US-China trade war imminent with Trump, Obama taking pot shots

BEIJING: The first signs of a looming US-China trade war have began to surface. US president elect Donald Trump has selected Peter Navarro, a well-known China critic, to head a White House based trade council after he takes office next month.

The Obama administration moved the World Trade Organization on Thursday blaming China for blocking US exports of rice. The US government put Alibaba Group’s online shopping site, Taobao, in the blacklist of “natorious marketplaces” on charges of allowing sale of counterfeit goods. The Beijing based Global Times quoted Alibaba as saying that the decision was influenced by the current political climate.

Trump’s decision to select Navarro is seen as a confirmation that Trump would go ahead with his election promises of creating tax and other trade barriers on China. Trump has questioned Chinese investments in the US, threatened to impose a steep 45 per cent duty on Chinese goods and declare China as a “currency manipulator”. Many in China felt that those statements were part of the election rethoric and Trump would get down to normal business without upsetting the apple cart once he enters the White House. But the Navarro appointment shows he is going to walk his talk.

There are clear signs China is extremely worried about Trump’s likely moves because the U.S. is the country’s second biggest export market after the Europe Union. It is also the most important destination for commercial investments and technology sourching by Chinese companies.

Asked about Peter Navarro’s selection, the Chinese foreign ministry spokesperson, Hua Chunying said on Thursday, “I want to emphasise that as major countries, China and the US share a lot of common interests. China wants to maintain sound bilateral trade relations. Mutual cooperation is the right choice for the two countries, and this is beneficial for world peace and development”.

On its part, China is readying itself to retaliate against any negative trade action from Washington. China’s riches man and chairman of Dalian Wanda Group, Wang Jianlin, has already threatened to pull out his $10 billion investments in the US. Wang, who runs the biggest threatre chain in the US, said he employs 20,000 people, who will have “nothing to eat” if he pulled out owing to restrictions imposed by Washington.

“If Trump imposes high tarrif on Chinese goods, China will surely retaliate,” Zhang Yunling, member of the National Committee of Chinese People’s Political Consultative Conference, one of the two houses of Chinese parliament, told TNN. “The international system will be in danger if that happens” he said.

China, the second biggest economy, has sufficient levers to put US companies under severe pressure if it decides to retaliate, analysts said. This is evident in the fears expressed by the American Chamber of Commerce in China.

“We do indeed recognize that talking tough is a lot easier than thinking tough and making tough decisions, which is what presidents actually have to do,” he said adding, “The chamber has long supported maintaining stability in the region, and we expect the new U.S. administration to respect the status quo,” James Zimmerman, chairman of AmCham, China said in an emailed reply.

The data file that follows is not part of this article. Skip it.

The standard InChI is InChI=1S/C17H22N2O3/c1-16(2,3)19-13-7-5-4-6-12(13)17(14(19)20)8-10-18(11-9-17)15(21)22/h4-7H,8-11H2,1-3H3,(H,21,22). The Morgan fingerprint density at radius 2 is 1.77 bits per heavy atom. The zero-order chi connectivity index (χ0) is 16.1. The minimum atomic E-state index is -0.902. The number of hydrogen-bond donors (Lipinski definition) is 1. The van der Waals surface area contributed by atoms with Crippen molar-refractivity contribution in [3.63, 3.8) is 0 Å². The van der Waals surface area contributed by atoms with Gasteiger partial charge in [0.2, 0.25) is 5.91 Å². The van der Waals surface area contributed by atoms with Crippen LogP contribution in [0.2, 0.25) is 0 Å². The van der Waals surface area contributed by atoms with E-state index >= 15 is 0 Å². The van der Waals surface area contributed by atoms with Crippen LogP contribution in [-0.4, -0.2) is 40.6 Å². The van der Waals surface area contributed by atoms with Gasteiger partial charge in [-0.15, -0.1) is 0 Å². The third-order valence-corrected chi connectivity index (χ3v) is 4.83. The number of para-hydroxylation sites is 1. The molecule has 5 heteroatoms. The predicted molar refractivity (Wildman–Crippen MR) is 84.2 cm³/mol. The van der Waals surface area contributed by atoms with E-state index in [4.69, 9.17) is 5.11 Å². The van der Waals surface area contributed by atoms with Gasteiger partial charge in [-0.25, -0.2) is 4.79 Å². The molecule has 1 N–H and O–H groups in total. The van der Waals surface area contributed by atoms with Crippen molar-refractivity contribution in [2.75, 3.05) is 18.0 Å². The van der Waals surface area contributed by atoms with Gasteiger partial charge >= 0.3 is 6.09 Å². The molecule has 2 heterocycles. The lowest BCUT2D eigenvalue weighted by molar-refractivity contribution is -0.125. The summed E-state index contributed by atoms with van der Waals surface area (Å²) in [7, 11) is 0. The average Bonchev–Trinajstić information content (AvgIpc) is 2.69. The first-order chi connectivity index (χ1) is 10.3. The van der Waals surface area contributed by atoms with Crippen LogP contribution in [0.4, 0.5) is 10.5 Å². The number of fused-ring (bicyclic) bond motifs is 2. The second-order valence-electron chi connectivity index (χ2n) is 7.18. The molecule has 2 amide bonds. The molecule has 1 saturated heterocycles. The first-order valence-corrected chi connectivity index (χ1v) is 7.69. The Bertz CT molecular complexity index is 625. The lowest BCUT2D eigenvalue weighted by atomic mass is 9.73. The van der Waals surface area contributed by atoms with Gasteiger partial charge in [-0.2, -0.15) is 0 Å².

Zimmerman pointed out that 1,500 Chinese companies are operating in the US employing over 80,000 people after making an investment of $65 billion. Investments made by US companies in China have topped $150 billion.

“Isolating or penalizing China will not serve America’s interests, and only with engagement and commerce will the two largest economies of the world make progress to reach a consensus on contentious issues such as national and regional security, market access and industrial policies, internet censorship, cybersecurity, and terrorism,” he said.

Citing possible economic actions by China, Mark Williams, Chief Asia Economist for Capital Economics said, “China might subject U.S. companies to tighter regulation that hampers their capacity to do business. Beijing may also encourage its exporters by offering tax rebates to overcome any reduction in export demand in the US”.

“U.S. exports of cars and aircraft would be in the firing line,” he said. Besides, U.S. companies would find their products and operations in China subject to tighter regulation that hampered their capacity to do business there, he said.

Beijing is also blistering in anger against Trump’s recent comment questioning the One-China policy. China wants all countries to recognize Taiwan as part of its territory under this policy. But Trump suggested he might review US stand on this issue because Taiwan is a close allay of Washington.

In the past, China has used economic boycott to express its displeasure over political issues like granting visa to the Dalai Lama. It has taken similar economic action against Mangolia where the Dalai Lama visited recently. Trump’s questioning the One-China policy, which Beijing regards as a “core issue” is also a cause for China to initiate negartive economic actions.

At the moment, it is the US which has initiated trade actions against China with the Obama administration moving the WTO over rice exports. This will keep Beijing busy defending itself at a time when the European Union is contemplating a new law that will make Chinese exports to Europe more expensive.

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